Television savant Chris Matthews, who ridiculed Sarah Palin, the failed GOP vice presidential candidate, as lacking in brain power, may now be regretting those words.
Matthews, the host of MSNBC's "Hardball," recently appeared on the television quiz show Jeopardy! and came in third place with just $2,300. The last-place finish wouldn't be worth noting except that in repeatedly telling his audience that Palin is dead from the neck up, he also mentioned that she would fare poorly on Jeopardy!
As Congress drags its feet on charging disgraced Attorney General Eric Holder with contempt for unlawfully covering up the deadly “Fast and Furious” gun-running scandal, a respected documentary maker decided to create Blood on Their Hands, a film exposing the Obama administration’s crimes. Activists and analysts celebrated the news, calling it a positive step forward in getting to the truth about the weapons-trafficking scheme that saw the U.S. government arm violent Mexican drug cartels using American tax money.
President Obama honed in on the media Monday during his commencement address at Barnard College, railing against the "steady stream of sensationalism and scandal" that typically drive up ratings. Using the "sensationalized" media as a campaign talking point, the President attempted to patch up a barrage of negative press that has debased the "hope" and "change" catchwords of his 2008 campaign.
“If you want a UN on steroids, you want the Law of the Sea Treaty,” then-Senate Minority Whip Trent Lott (R-Miss.) declared in a 2007 news conference. The treaty, Lott explained, “undermines U.S. sovereignty,” “would create a huge UN bureaucracy” to rule the U.S. private sector and military, “would undermine U.S. military and intelligence operations,” and “would be a huge problem in terms of navigational rights.” Five years later, however, the man who once claimed that Senate ratification of LOST would “cede our national sovereignty — both militarily and economically,” is lobbying that very body to approve the treaty.
Clashes between supporters of Ron Paul and Mitt Romney brought chaos to the state Republican Conventions in Oklahoma and Arizona.
Ron Paul announced on Monday that the focus of his campaign for the remainder of the race will be the delegate strategy. Unfortunately, the campaign seems to have resigned itself to the inevitability that Mitt Romney will secure the GOP nomination, and hopes to secure enough delegates to help rewrite Republican Party rules and the party platform at the August convention.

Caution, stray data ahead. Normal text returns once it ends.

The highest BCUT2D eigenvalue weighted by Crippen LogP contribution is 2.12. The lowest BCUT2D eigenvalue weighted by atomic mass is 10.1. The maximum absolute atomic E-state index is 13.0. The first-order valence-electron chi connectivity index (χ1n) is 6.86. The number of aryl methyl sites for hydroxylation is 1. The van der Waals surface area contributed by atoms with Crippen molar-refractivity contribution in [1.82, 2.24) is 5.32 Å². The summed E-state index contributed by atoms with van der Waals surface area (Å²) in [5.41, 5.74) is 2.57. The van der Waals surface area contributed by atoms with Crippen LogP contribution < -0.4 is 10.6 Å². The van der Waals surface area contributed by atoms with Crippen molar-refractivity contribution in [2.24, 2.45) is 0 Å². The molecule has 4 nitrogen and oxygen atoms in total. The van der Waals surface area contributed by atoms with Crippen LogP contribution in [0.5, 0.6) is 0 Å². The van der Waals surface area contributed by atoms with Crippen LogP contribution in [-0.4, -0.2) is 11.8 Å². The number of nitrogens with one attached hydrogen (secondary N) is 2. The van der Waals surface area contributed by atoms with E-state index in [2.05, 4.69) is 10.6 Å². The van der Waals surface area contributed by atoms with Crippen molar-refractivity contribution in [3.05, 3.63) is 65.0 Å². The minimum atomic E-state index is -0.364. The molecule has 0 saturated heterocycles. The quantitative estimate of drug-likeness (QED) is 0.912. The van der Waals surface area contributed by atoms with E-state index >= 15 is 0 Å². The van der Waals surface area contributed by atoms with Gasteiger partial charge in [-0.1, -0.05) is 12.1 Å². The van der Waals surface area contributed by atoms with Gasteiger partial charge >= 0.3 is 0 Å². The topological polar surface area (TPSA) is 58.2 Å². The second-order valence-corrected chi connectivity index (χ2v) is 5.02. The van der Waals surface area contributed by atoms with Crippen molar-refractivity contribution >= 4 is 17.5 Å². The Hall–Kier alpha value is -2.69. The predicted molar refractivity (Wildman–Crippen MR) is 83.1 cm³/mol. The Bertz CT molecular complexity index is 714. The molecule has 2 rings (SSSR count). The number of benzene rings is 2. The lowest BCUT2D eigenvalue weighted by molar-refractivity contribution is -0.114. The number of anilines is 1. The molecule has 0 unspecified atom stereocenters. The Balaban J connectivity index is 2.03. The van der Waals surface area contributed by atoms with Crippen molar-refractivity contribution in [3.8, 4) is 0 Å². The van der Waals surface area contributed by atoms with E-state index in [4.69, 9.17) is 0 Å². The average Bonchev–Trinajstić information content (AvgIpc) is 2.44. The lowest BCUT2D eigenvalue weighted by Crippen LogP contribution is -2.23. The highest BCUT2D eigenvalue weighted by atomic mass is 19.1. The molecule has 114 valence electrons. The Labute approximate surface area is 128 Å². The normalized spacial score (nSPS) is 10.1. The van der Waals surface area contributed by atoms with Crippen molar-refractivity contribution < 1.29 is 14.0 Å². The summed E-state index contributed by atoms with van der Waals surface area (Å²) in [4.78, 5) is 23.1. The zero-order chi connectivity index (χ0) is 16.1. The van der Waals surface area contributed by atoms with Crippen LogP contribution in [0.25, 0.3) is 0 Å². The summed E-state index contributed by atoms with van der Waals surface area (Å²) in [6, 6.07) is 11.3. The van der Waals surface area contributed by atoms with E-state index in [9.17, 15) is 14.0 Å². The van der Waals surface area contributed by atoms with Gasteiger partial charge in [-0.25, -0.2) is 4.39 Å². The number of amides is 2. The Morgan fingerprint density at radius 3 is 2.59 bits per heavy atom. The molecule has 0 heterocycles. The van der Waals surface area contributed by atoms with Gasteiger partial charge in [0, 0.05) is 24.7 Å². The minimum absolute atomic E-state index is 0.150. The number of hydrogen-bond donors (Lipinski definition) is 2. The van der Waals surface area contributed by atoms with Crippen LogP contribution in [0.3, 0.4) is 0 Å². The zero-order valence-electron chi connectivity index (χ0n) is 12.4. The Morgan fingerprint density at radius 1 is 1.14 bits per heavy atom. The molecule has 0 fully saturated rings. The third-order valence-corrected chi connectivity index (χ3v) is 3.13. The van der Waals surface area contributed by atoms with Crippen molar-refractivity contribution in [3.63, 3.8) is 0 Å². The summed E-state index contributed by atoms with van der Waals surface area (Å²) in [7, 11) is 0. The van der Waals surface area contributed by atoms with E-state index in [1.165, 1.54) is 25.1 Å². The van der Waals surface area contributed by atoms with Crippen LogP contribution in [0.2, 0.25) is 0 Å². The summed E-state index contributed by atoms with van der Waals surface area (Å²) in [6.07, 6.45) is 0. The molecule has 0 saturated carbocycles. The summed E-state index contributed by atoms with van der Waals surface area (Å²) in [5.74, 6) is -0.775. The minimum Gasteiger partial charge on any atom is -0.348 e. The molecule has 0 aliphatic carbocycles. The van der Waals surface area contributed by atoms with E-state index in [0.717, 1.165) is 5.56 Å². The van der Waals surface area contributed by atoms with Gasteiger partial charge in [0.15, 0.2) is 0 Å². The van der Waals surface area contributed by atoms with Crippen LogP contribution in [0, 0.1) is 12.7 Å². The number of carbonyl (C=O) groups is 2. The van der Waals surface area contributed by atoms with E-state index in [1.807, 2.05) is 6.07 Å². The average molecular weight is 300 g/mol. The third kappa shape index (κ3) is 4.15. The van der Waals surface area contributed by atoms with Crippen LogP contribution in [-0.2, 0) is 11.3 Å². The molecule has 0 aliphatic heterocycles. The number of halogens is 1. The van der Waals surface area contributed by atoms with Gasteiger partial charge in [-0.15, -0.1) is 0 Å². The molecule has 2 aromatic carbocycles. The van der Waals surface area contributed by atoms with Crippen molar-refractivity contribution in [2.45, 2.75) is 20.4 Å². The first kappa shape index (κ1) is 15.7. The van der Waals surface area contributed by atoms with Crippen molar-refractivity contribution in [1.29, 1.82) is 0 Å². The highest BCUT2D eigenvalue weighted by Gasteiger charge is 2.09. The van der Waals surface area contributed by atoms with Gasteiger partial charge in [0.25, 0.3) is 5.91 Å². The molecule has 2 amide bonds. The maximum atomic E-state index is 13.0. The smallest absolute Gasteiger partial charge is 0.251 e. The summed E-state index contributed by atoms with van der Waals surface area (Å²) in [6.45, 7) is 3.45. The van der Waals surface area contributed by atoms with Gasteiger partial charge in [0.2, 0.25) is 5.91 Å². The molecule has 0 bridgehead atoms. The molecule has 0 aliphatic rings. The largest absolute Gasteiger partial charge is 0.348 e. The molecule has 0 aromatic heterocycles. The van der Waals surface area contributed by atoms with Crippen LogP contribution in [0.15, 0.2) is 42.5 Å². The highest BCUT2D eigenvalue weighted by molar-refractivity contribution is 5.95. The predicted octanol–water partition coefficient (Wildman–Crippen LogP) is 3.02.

JPMorgan Chase's $2 billion trading loss has predictably generated calls for more bank regulation. But one free-market advocate, Dan Amoss of the Daily Reckoning made this suggestion: "Here’s an idea: it’s called 'capitalism.' Take away the subsidies and bailouts for banks, along with the regulatory red tape. If they want to blow themselves up, fine — but losses would fall on the risk managers making those decisions and bank shareholders, not taxpayers or depositors…."
As the National Defense Authorization Act (NDAA) for Fiscal Year 2013 comes before the House of Representatives, Congressmen Adam Smith and Justin Amash offer an amendment forbidding indefinite detention.
Foreigners are 13 percent of the population in the United States, the U.S. Census Bureau reported last week.
The Los Angeles Times reported that 13 percent, or 40 million persons out of about 300 million, is the largest number of foreign born since 1920. Not surprisingly, the largest cohort of foreigner are Mexicans and Latin Americans.
Correlating a report from the Federation for American Immigration Reform to that of the Census Bureau shows that those states with the highest number of foreigners also spend the most on illegal aliens.